Yet another unique characteristic of low-stakes games is the abundance of short-stacked opponents. Because $1/$2 is usually the smallest stakes no-limit game offered in the casino, and because so many recreational players will not reload when they get short, you will often end up with several stacks at the table well below 100 big blinds, and even some sub-50 big blind stacks.

Playing against these varying stack sizes can create some tricky dynamics, but that will be covered in greater detail in the next two Courses.

The gist of the mistake is that many players simply don’t adjust their play, at all. You simply can not play the same way with a 50 big blind stack as you would with 250..

The most specific form of this mistake is that players will continue to call preflop raises with a wide range of marginal hands. With live opening sizes being on the larger side (typically about 4-6 times the big blind), these preflop calls get more and more dicey as your stack size decreases.

The thing about hands like pocket Fours or Seven-Six suited is that they rely on deeper stacks, implied odds, and fold equity to be profitable. All of these factors go out the window if you are playing a short stack.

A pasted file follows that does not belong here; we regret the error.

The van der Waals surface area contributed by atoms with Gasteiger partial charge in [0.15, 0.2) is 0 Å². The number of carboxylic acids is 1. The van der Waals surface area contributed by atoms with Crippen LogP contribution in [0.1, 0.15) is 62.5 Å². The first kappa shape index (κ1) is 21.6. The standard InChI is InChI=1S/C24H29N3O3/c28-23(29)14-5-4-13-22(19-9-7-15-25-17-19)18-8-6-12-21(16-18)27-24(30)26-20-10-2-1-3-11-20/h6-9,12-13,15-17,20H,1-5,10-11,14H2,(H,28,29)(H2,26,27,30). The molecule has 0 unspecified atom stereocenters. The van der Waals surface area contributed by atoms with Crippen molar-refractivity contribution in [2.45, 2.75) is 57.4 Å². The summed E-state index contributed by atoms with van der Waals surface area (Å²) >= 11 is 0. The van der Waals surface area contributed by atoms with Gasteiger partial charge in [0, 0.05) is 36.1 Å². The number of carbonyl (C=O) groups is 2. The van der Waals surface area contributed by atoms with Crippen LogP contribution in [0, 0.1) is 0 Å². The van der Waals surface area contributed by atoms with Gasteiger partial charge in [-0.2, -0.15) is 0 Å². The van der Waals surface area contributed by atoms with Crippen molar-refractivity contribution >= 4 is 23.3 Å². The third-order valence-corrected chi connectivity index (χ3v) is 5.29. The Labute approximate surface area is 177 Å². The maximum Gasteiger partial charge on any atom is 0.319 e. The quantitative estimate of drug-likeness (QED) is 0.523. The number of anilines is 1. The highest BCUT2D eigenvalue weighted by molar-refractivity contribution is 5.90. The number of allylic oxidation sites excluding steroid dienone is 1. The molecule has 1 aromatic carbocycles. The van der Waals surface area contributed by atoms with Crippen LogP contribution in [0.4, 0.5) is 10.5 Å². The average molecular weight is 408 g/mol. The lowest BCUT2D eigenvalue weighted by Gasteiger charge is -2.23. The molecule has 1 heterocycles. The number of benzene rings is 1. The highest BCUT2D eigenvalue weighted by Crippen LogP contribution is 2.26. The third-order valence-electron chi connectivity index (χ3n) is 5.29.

• You can not win a big enough pot in the rare occurrence that you do make a hand with speculative preflop holdings, to make it worth calling. You will lose far more continually trying to make a big hand then you can ever make up for with a short stack when you finally do.
  • Likewise, you don’t have any fold equity to be able to play your draws aggressively and get people to fold. This is very important when playing suited connectors, as you are going to make big draws far more often than you will actually make hands.

The other major form of short-stacked mistakes is failing to take advantage of good squeeze and shove spots.  As we learned in Lesson 2D of this course, low-stakes live games have tons of pots that are often raised and called by several players. This creates perfect opportunities for short-stacked players to move all-in, profiting from all that dead money in the pot.

  • Basically, an aggressive 3-Betting strategy would be one actual advantage of playing a short-stack in these games, yet most short-stacked players actually do the opposite.

If you find yourself with a short stack, it is imperative that you change up your strategy. You can not call preflop raises with mediocre hands for large percentages of your stack. Your implied odds go way down, so you have to be more selective about what hands you play, and how you play them. Look to be aggressive and capitalize on your opponents' tendencies.